Parents will have to buy a “media pass” and possibly pass a background check before they’re allowed to photograph their kids playing in a junior rugby league competition, it has been claimed.
According to the Daily Telegraph, families may need to spend up to $80 to register for the pass, and it will also include applying for a Working With Children Check.
The strict measures are reportedly being rolled out by the Canterbury-Bankstown District Junior Rugby League competition, and once registered, parents will receive a photo ID so they can take photos of the match without running into trouble.
The news outlet claims other parents have been urged to act as “watchdogs”, to ensure others aren’t taking photos without permission.
The publication has obtained a copy of one of the passes, allegedly sent by Moorebank Rams officials, which states photos and videos cannot be uploaded on to YouTube or social media.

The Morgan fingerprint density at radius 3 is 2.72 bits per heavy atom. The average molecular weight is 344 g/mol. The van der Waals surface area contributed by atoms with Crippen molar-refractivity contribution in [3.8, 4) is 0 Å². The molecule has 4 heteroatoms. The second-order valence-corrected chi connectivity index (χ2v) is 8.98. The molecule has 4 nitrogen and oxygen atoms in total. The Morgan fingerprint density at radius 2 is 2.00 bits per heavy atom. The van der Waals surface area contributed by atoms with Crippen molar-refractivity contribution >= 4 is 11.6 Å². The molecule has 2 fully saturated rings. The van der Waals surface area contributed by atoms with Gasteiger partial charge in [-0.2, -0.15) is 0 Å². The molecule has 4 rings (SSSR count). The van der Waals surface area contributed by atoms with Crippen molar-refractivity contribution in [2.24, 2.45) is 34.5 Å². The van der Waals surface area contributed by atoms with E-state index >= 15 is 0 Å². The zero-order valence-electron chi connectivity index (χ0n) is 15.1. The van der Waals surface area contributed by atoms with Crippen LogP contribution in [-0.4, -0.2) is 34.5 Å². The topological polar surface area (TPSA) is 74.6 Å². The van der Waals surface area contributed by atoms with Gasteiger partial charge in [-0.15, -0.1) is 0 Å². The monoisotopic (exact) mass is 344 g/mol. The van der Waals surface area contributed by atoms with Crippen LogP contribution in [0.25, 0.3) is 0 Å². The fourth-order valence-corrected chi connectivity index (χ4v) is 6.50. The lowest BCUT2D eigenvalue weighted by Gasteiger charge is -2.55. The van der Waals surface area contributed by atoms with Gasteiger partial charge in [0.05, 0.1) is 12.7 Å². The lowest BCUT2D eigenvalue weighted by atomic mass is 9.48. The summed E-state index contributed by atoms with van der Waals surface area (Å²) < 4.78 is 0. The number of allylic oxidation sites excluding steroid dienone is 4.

“The use of a Media Pass is still at the discretion of ground managers depending on which ground you are playing at,” it warned, before adding: “You will not receive your media pass until your WWC Number has been checked by Canterbury District JRL.”
The NSW Office of the Children’s Guardian, who issued WWCC cards, told the news outlet the move is “unnecessary”.
While taking photos of kids in a public place is currently legal in NSW, private venues hosting sports events can ban photos at their own discretion. Meanwhile, a NSW Junior Rugby League spokeswoman added that their guidelines state only those who directly interact with kids need background checks – not spectators.
The claims have sparked a strong reaction online, with one person writing on Twitter: “How sad…great work society!!”
While another added: “The world has has gone crazy & none of these measures are deterrents for undesirables. All this does it make #children feel that they have a problem & puts more pressure on #parents both #financially & #mentalhealth or is it just a #government #revenue raiser?”
Meanwhile one wrote: “Madness,” and another appeared to compare it to George Orwell’s famous novel ‘1984’, depicting a utopian future under the watchful eye of ‘Big Brother’.